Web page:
Evaluating the Research Process

Topics: Scientific method, Research, Peer review Pages: 5 (1455 words) Published: April 25, 2013
Evaluating the Research Process
Information in research is rooted from a process or scientific methodology played out by the researcher. In order to make an evaluation come to fruition of the original hypothesis, there are steps taken in a developed conceptual framework. What is chosen from the researcher or group of researchers initiating the subject or sample will aid in the conceptual framework. Many questions have to be answered according to the criteria before arriving at a valid and reliable conclusion. In an article chosen from a previously collected assignment, the following perspective will attempt to assess the use of its literature in review, ethical considerations, terms of statistical analysis, and what was found through the end concluding references of the study. The form and construction of how the literature of a research study is reviewed, contributes insight to the study being evaluated. The review often tends to summarize the source of information used to conduct the research. In a written study given, the information is often organized to convey to the audience on more certain technical or factual terms.(CSSAC, 2012) The literature review will often re-organize the facts in order to offer text in more simple terms. In the research of the article in context, the literature review used case studies of 800,000 subjects over a four month period. The text published in the study stated that an updated system was needed to establish a computable integration warehouse. This was in suggested original process terms for new electronic records systems. Thus, allowing for an easier statistical evaluation of patients in an already initialized data resource bank. The existing EMR (electronic

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medical records) system was not created for subjected criterion. By developing a more efficient transitional program, mass conducted research could be extracted without any cross referencing. Most published studies have been peer reviewed which is defined as “is the evaluation of creative work or performance by other people in the same field in order to maintain or enhance the quality of the work or performance in that field.” (LINFO) Many professional fields trust peer reviews extensively, including scientific research, computer software development, medical service, and law. In many cases contributing to medicine or law it is legislatively mandated. Otherwise in cases such as software development it just occurs through process. (LINFO) Although there can be bias in peer reviews, they are consistent. When any research study is under construction there is likely a subject, person, group of persons, or sample in question for evaluation. With that there is an ethical stipulation that must be adhered to for the research to be ordained. Specifics on ethics to be considered would be; 1. that all parties involved with the study are well informed of the details and have given consent to be made a part of the study 2. When interviewing subjects use correct and sensitive verbiage in order not cause emotional damage or any physical duress. 3. Make clear of any anonymity in findings 4. Select beneficial subjects not ones that are just easily persuaded 5. If there is an approval board to case the study criteria and results be sure to get all permission required. Approval Boards (IRB) are developed to facilitate the highest standards of conduct in the scope of ethics. The board constitutes directive protocol through objectively approving and reviewing submitted research and requests. Any and all human focus tests must receive approval by the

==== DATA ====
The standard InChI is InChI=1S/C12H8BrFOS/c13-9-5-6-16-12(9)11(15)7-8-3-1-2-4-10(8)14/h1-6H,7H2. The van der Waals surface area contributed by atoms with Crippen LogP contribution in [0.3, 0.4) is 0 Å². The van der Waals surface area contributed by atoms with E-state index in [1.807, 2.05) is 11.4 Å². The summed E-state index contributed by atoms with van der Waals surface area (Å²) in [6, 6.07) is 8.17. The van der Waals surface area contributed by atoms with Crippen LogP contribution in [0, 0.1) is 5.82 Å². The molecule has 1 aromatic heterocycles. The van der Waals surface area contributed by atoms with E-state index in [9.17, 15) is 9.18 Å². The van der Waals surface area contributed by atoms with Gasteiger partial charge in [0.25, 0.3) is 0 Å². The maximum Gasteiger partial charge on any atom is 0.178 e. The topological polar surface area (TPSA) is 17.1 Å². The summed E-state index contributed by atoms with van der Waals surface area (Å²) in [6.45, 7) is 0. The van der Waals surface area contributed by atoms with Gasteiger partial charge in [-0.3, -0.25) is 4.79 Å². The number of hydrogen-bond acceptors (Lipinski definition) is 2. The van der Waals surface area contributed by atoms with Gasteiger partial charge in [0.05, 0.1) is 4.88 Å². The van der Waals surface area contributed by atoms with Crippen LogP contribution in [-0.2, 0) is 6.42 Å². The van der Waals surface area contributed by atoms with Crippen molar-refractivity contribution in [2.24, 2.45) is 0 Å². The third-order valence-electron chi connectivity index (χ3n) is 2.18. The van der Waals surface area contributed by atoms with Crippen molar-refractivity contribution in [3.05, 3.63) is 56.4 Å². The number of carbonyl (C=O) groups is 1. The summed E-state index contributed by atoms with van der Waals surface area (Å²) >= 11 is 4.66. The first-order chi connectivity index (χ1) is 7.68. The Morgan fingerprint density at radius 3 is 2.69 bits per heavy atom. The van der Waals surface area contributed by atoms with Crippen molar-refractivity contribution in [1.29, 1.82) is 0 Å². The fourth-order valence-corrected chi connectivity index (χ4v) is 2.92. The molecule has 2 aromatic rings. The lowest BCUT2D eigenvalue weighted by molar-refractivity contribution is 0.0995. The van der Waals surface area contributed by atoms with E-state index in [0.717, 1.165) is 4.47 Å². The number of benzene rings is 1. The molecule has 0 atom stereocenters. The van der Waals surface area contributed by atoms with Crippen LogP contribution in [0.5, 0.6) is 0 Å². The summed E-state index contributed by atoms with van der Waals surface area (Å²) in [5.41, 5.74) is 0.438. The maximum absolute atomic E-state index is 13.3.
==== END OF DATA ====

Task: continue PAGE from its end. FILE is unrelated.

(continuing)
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federally funded IRB (federal regulations code 45 CFR 46). (AU,2012) 6. Finally use best judgment when conveying or analyzing results. (Driscoll, D., Brizee, A.) Among the patients that were selected for the study, at the Kyoto University Hospital in Japan, all were held in accordance to...

References: American University (AU). Human Subjects Research IRB. (2012) Retrieved from
CSSAC. Literature Reviews. University of North Carolina College of Arts and Sciences. (2012)
Retrieved from http://writingcenter.unc.edu/handouts/literature-reviews/
Driscoll, D., Brizee, A. Purdue Online Writing Lab. Ethical Considerations In Primary Research.
(2012) Retrieved from http://owl.english.purdue.edu/owl/resource/559/02/
GWU. Tools for Preparing Literature Reviews. (2000) Retrieved from
LINFO. The Linux Information Project. Peer Review Definition. (2005) Retrieved form
Shaw, M.J., Li, J. Electronic Medical Records HIPAA and Patient Privacy. (2008) Retrieved
from http://www.igi-global.com.ezproxy.apollolibrary.com/gateway/article/full-text-pdf/2486
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